Insider Trading Martha Stewart, the countries top icon for homemaking has been in the eye of the public since June 2002, but not for her craftiness or culinary abilities. Stewart instead has the spotlight on her for crimes of insider trading. A tip from her former broker Peter E. Bacanovic, persuaded her into selling her IMClone stock after sharing information about a close friend of Stewart's getting rid of his shares.

Stewart's companion, Sam Waksal, was also the chief executive of IMClone Systems Inc. IMClone Systems is a well-known company specializing in the research and development of therapies treatments of cancer. The stock selling was provoked due to a leak of information about The Food & Drug Administration rejecting IMCLONE's drug outfit application their cancer drug Erbitux. Before the information reached the public about the FDA's decision and share price plunged, Stewart sold her 3, 928 shares of IMClone. Martha sold her shares at $58, and by the time the news hit, prices fell to $45, resulting in a savings of only 50, 000 for the celebrity. But the whole situation of the Martha Stewart case is not a question of insider trading but a question of ethics and management in business: it's an issue of ethics and the choices people have between right and wrong and the determining factors that cause us to make those choices.

While researching this subject I have found many interesting topics. One topic I found very interesting was the fact that a highly qualified executive of Merrill lynch, one of the top brokerage firms in the world, was Martha Stewart's financial advisor. Another interesting point is that Martha Stewart the mom of home cookery and cuisine, a profession based on honesty and founded on the basis of motherhood would lie about the tips she took to earn an extra buck while already being a multi billionaire. After more research I found that the most important point and the topic of the whole situation was the point that even the most perfect and idolized individuals can be manipulated by money or even the thought of more money in the case of Martha Stewart. Martha Stewart is now facing charges leading up to a possible 20 years in prison, and over 250, 000 dollars in fines. Stewart faced many charges; among them were insider trading, conspiracy, making false statements, perjury, and obstruction of justice.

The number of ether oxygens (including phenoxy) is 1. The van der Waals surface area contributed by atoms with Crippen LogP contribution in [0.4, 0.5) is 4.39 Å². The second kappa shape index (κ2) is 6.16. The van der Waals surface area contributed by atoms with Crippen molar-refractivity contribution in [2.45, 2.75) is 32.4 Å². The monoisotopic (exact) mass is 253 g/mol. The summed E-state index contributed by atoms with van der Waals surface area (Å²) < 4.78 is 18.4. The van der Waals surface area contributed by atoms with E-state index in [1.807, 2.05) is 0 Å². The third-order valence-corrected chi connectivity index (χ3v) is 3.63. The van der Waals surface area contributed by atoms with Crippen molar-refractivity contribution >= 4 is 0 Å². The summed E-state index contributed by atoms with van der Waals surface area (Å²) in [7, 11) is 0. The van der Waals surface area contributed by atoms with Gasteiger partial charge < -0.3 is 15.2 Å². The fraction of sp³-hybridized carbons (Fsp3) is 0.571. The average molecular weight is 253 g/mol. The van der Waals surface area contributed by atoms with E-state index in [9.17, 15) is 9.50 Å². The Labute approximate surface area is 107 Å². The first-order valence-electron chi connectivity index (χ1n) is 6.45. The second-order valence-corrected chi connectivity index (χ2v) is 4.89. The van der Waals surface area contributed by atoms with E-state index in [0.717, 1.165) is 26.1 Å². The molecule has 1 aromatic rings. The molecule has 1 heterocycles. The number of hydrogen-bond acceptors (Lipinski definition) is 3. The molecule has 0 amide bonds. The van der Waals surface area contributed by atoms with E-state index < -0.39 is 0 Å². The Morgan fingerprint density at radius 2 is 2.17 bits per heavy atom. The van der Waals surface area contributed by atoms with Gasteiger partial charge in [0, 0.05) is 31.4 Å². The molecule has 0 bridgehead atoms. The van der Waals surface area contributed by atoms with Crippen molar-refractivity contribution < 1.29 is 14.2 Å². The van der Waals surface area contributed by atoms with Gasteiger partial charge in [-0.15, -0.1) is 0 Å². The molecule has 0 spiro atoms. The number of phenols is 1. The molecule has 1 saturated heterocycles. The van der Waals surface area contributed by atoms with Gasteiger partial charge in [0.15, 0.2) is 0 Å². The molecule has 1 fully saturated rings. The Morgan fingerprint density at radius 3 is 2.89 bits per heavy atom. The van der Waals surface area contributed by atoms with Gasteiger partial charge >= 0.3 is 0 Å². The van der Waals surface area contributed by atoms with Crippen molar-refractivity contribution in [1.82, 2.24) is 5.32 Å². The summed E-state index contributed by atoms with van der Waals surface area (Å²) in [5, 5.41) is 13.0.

Before Stewart's case, the Securities and Exchange Commission had never gone after a broker's client when the broker offered information of what another client had done. The question being debated in the business field is who is to blame in this scenario, and if it is Stewart, should her punishments be so severe? Some seem to think that the charges and trails are ridiculous. "The Securities and Exchange Commission should leave people like Stewart alone and concentrate on real corporate crooks." (Glassman). However others look at it as something that cannot be tolerated and believe that if she is not punished to the maximum, then others will not be afraid to follow in her footsteps. On the other hand there are many people that think that people who are high up on the corporate chain should be prosecuted just as hardly if not harder then regular criminals because of all their benefits from the government.